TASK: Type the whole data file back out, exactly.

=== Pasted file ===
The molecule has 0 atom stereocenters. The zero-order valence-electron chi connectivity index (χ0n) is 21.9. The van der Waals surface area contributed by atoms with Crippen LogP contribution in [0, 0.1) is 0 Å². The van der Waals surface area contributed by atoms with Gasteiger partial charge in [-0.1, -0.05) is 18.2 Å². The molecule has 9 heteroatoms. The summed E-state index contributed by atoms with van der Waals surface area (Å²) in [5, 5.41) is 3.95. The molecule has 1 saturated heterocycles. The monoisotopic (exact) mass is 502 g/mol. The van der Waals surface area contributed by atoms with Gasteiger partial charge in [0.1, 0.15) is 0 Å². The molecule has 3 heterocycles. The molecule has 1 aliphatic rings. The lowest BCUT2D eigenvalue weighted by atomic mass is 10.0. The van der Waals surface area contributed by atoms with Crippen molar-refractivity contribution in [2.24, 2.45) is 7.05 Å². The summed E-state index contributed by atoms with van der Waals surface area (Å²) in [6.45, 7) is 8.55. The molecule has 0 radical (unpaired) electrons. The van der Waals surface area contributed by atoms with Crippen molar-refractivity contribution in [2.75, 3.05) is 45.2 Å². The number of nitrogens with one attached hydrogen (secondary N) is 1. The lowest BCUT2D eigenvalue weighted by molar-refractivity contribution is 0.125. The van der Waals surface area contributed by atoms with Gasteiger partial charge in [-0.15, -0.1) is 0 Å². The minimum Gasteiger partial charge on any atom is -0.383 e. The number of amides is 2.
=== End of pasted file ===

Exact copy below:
The molecule has 0 atom stereocenters. The zero-order valence-electron chi connectivity index (χ0n) is 21.9. The van der Waals surface area contributed by atoms with Crippen LogP contribution in [0, 0.1) is 0 Å². The van der Waals surface area contributed by atoms with Gasteiger partial charge in [-0.1, -0.05) is 18.2 Å². The molecule has 9 heteroatoms. The summed E-state index contributed by atoms with van der Waals surface area (Å²) in [5, 5.41) is 3.95. The molecule has 1 saturated heterocycles. The monoisotopic (exact) mass is 502 g/mol. The van der Waals surface area contributed by atoms with Gasteiger partial charge in [0.1, 0.15) is 0 Å². The molecule has 3 heterocycles. The molecule has 1 aliphatic rings. The lowest BCUT2D eigenvalue weighted by atomic mass is 10.0. The van der Waals surface area contributed by atoms with Crippen molar-refractivity contribution in [2.24, 2.45) is 7.05 Å². The summed E-state index contributed by atoms with van der Waals surface area (Å²) in [6.45, 7) is 8.55. The molecule has 0 radical (unpaired) electrons. The van der Waals surface area contributed by atoms with Crippen molar-refractivity contribution in [2.75, 3.05) is 45.2 Å². The number of nitrogens with one attached hydrogen (secondary N) is 1. The lowest BCUT2D eigenvalue weighted by molar-refractivity contribution is 0.125. The van der Waals surface area contributed by atoms with Gasteiger partial charge in [-0.15, -0.1) is 0 Å². The minimum Gasteiger partial charge on any atom is -0.383 e. The number of amides is 2.